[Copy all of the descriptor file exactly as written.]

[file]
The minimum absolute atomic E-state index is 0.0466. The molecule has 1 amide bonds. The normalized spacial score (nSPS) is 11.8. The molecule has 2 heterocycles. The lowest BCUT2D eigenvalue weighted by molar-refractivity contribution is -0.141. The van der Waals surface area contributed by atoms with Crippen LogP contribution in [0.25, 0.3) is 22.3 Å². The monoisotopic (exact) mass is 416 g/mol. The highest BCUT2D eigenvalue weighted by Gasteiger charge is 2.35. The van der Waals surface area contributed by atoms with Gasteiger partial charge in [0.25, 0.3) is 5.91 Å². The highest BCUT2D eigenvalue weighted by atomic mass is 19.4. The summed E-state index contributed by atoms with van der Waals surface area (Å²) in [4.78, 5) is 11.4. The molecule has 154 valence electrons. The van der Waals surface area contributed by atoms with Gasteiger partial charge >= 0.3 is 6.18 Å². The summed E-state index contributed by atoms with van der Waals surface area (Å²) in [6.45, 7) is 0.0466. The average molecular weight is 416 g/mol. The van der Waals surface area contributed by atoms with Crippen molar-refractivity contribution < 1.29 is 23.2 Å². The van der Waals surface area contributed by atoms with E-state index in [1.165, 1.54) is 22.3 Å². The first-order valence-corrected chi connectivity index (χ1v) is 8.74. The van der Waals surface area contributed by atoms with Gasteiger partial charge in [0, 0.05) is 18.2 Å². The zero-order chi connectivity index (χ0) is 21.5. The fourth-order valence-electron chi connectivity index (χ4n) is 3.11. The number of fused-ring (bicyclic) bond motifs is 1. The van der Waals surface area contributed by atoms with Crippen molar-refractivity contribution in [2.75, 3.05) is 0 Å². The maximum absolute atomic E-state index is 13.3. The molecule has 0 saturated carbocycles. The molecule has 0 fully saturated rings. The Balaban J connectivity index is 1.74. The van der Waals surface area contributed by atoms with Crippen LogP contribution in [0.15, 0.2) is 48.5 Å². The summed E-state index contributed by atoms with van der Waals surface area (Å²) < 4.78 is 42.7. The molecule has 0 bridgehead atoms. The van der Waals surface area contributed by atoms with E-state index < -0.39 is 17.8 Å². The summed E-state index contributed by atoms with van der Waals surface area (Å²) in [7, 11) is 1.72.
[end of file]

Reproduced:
The minimum absolute atomic E-state index is 0.0466. The molecule has 1 amide bonds. The normalized spacial score (nSPS) is 11.8. The molecule has 2 heterocycles. The lowest BCUT2D eigenvalue weighted by molar-refractivity contribution is -0.141. The van der Waals surface area contributed by atoms with Crippen LogP contribution in [0.25, 0.3) is 22.3 Å². The monoisotopic (exact) mass is 416 g/mol. The highest BCUT2D eigenvalue weighted by Gasteiger charge is 2.35. The van der Waals surface area contributed by atoms with Gasteiger partial charge in [0.25, 0.3) is 5.91 Å². The highest BCUT2D eigenvalue weighted by atomic mass is 19.4. The summed E-state index contributed by atoms with van der Waals surface area (Å²) in [4.78, 5) is 11.4. The molecule has 154 valence electrons. The van der Waals surface area contributed by atoms with Gasteiger partial charge >= 0.3 is 6.18 Å². The summed E-state index contributed by atoms with van der Waals surface area (Å²) in [6.45, 7) is 0.0466. The average molecular weight is 416 g/mol. The van der Waals surface area contributed by atoms with Crippen molar-refractivity contribution < 1.29 is 23.2 Å². The van der Waals surface area contributed by atoms with E-state index in [1.165, 1.54) is 22.3 Å². The first-order valence-corrected chi connectivity index (χ1v) is 8.74. The van der Waals surface area contributed by atoms with Gasteiger partial charge in [0, 0.05) is 18.2 Å². The zero-order chi connectivity index (χ0) is 21.5. The fourth-order valence-electron chi connectivity index (χ4n) is 3.11. The number of fused-ring (bicyclic) bond motifs is 1. The van der Waals surface area contributed by atoms with Crippen molar-refractivity contribution in [2.75, 3.05) is 0 Å². The maximum absolute atomic E-state index is 13.3. The molecule has 0 saturated carbocycles. The molecule has 0 fully saturated rings. The Balaban J connectivity index is 1.74. The van der Waals surface area contributed by atoms with Crippen LogP contribution in [0.15, 0.2) is 48.5 Å². The summed E-state index contributed by atoms with van der Waals surface area (Å²) < 4.78 is 42.7. The molecule has 0 bridgehead atoms. The van der Waals surface area contributed by atoms with E-state index < -0.39 is 17.8 Å². The summed E-state index contributed by atoms with van der Waals surface area (Å²) in [7, 11) is 1.72.